Meet The Social Activist At Forefront Of Nirbhaya Case Now Helping Outstation Patients To Get Back Home

Yogita Bhayana

Yogita Bhayana had a successful career in the aviation industry. In 2007, she quit her job to work for reforms, she spearheaded the movement with Jyoti Singh’s mother which brought the change in the juvenile justice law, the age limit for rapists was lowered from 18 to 16 years. Currently, she is busy helping migrants especially patients who are stuck in Delhi to go back to their homes.

The turning point of her life came when on one of her break days, she was coming out after watching a movie and found someone lying on the road in a pool of blood and nobody was ready to pick him up. Yogita says, “My first interaction with a government hospital, a police station and court was for this stranger who had literally died in my arms. That’s when I decided that we need to do something about reforms”.

In a freewheeling chat with SheThePeople Yogita talks about her current work of organizing buses for migrants, how activism happened to her and many pressing issues such as domestic violence, marital rape, child sexual abuse and how social media is influencing the adolescent and what more needs to be done.

Delhi based social activist went for every hearing in the Nirbhaya case and sat outside the jail while the hanging finally took place. Post Nirbhaya gangrape, she played an active role in the campaign which sought to change in the juvenile justice law age limit.“Not just Nirbhaya but there were so many cases like hers where the juvenile got away, there were cases where a juvenile even got away after killing the girl. So, the Nirbhaya case was a trigger. I along with Nirbhaya’s mother (Asha Devi) sat in front of the juvenile jail and gradually it gained momentum, and that time the parliament was in session so the things also moved quickly.”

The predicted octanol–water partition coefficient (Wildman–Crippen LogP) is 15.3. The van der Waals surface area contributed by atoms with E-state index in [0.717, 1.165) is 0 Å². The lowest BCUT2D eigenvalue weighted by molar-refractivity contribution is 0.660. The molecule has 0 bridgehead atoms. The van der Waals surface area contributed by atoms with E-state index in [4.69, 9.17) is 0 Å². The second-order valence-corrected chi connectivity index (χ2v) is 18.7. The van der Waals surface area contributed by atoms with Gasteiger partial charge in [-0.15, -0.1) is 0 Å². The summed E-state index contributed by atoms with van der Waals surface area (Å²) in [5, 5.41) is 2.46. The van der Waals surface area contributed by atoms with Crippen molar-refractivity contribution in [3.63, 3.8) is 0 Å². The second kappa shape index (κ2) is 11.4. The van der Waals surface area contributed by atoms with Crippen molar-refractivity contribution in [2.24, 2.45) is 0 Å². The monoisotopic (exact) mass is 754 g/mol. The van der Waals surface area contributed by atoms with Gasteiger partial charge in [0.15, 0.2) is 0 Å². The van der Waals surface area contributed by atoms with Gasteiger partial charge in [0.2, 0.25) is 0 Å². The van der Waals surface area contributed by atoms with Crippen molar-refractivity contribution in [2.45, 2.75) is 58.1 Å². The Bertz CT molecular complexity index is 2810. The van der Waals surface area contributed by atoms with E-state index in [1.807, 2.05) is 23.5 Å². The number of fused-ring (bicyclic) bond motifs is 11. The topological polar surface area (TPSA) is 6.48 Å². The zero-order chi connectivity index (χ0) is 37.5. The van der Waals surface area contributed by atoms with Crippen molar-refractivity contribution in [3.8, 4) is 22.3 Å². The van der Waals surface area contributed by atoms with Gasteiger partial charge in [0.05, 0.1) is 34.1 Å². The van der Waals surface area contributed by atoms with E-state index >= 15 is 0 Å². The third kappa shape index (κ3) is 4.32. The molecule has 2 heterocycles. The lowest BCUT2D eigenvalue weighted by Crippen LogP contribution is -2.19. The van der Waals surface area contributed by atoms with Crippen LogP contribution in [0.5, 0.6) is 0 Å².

“My first interaction with a government hospital, a police station and court was for this stranger who had literally died in my arms.”

When Kingfisher Airlines started, Yogita was one of the eight leading team members there. She admits, “There was a great kick in flying all over the world.” It was after she helped that accident victim that she decided that she needed to do something about reforms. “I believe more in reforms, there is no dearth of social work. In 2007, I quit my job and started doing voluntary work for the Sheila Dixit government and worked with hospitals organising ambulances, etc. It was in 2012 after the Nirbhaya gangrape that I realized you need to sometimes protest against the system to get work done. And with this episode, my attention also diverted towards sexual violence and especially brutal rapes. People also started to approach me to help them in POCSO,” Yogita says.

Yogita is the founder of People Against Rapes In India, a non-profit against sexual violence, on starting PARI, she says, “When we protested for Nirbhaya I stationed myself at Jantar Mantar for three months, then the Gudiya case happened and I went to see her in the hospital, that’s when I entered a wrong ward and found about a case which was not reported in the media. And I realized how there are so many of these brutal rape cases which do not make it to the news. I filed RTIs and realised how under-reported POCSO cases are in our country. It was two years ago when I decided to start a dialogue for prevention of such cases I thought about PARI (People Against Rapes In India) not as an NGO but as a campaign.”